My future somewhat stabilized, my mother, knowing how much Karen had been looking forward to getting out of the office, took pity on her and suggested we take a trip after I was recovered.

“Somewhere you girls want to go,” she said, “I’ll cover it.”

Karen and I brainstormed, not bothering to consult a map. Singapore sounded close. We looked up packages online and booked the trip.

It was not that close. And it was very expensive. $28 for a Singapore Sling. We opted for gelato in the Raffles Hotel instead and in the evenings, pregamed on terrible vodka before going out with her friend Rosemary, a pixie of a girl with a bull’s strength (and a whale’s liver, not a good thing to have in Singapore). I managed, miraculously, to catch my friends Lauryn and JQ on a rare jaunt back to Singapore. They were readying wedding arrangements for their September wedding in Singapore, around the same time I was starting school. Knowing I would most likely not make their wedding, I was happy to see them again.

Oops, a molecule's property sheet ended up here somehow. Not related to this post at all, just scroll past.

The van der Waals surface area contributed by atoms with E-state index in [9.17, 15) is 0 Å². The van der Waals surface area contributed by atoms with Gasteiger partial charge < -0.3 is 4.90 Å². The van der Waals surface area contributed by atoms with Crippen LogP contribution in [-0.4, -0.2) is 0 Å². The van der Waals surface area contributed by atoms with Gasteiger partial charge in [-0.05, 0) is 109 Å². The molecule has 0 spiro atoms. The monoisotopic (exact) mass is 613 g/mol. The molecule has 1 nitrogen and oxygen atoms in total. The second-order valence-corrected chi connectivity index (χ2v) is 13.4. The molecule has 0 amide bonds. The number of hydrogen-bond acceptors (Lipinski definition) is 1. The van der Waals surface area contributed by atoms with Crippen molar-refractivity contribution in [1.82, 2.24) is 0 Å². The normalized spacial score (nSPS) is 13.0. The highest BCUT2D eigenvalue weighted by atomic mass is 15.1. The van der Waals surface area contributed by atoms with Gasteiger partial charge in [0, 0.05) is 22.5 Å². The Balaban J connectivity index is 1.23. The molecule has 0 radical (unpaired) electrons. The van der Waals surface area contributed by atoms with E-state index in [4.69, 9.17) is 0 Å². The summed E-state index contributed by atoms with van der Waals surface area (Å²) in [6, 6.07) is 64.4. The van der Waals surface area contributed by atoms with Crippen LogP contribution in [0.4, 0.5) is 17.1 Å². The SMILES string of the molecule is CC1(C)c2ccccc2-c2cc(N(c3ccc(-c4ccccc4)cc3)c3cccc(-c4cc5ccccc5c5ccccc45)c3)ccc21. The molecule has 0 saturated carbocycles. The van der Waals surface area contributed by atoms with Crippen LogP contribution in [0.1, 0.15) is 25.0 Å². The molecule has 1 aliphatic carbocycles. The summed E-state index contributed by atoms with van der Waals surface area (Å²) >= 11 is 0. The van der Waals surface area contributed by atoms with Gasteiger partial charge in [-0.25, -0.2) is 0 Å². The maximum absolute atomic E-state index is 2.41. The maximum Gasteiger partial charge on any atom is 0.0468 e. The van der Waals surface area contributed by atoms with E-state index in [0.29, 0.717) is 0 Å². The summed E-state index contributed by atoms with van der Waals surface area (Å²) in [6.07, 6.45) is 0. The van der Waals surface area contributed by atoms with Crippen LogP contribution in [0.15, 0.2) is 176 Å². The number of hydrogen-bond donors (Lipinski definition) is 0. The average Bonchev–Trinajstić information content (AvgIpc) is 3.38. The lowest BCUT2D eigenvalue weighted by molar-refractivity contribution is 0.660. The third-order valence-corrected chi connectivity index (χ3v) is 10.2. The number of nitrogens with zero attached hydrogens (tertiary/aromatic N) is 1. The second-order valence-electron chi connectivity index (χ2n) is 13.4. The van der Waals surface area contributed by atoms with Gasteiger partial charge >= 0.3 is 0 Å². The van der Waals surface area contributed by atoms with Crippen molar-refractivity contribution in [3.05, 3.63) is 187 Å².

The famed Raffled Hotel, which is preposterously snooty. Behind in the center,  is the Fairmont where we stayed.
At Hainan Chicken and Rice with JQ and Lauryn, who are now in Switzerland.
The view from Ku De Ta at Marina Bay Sands, where a drink will cost you an arm and a leg. We spent about three arms.
Completely sober. Karen wearing color, which just doesn’t happen in Taipei and Rosemary, who went wakeboarding or something equally exhausting the next morning.
Goofing off with my sister from another mother.

I left Taiwan on April 2nd to spend some time with friends and family back home and to make a decision about Columbia. There were a few more trips to take – Charleston, Kauai, and in July, a return to Taipei to attend my brother’s wedding reception. I bid Asia a temporary goodbye and said hello again, to home.

Summing up the first third of 2013.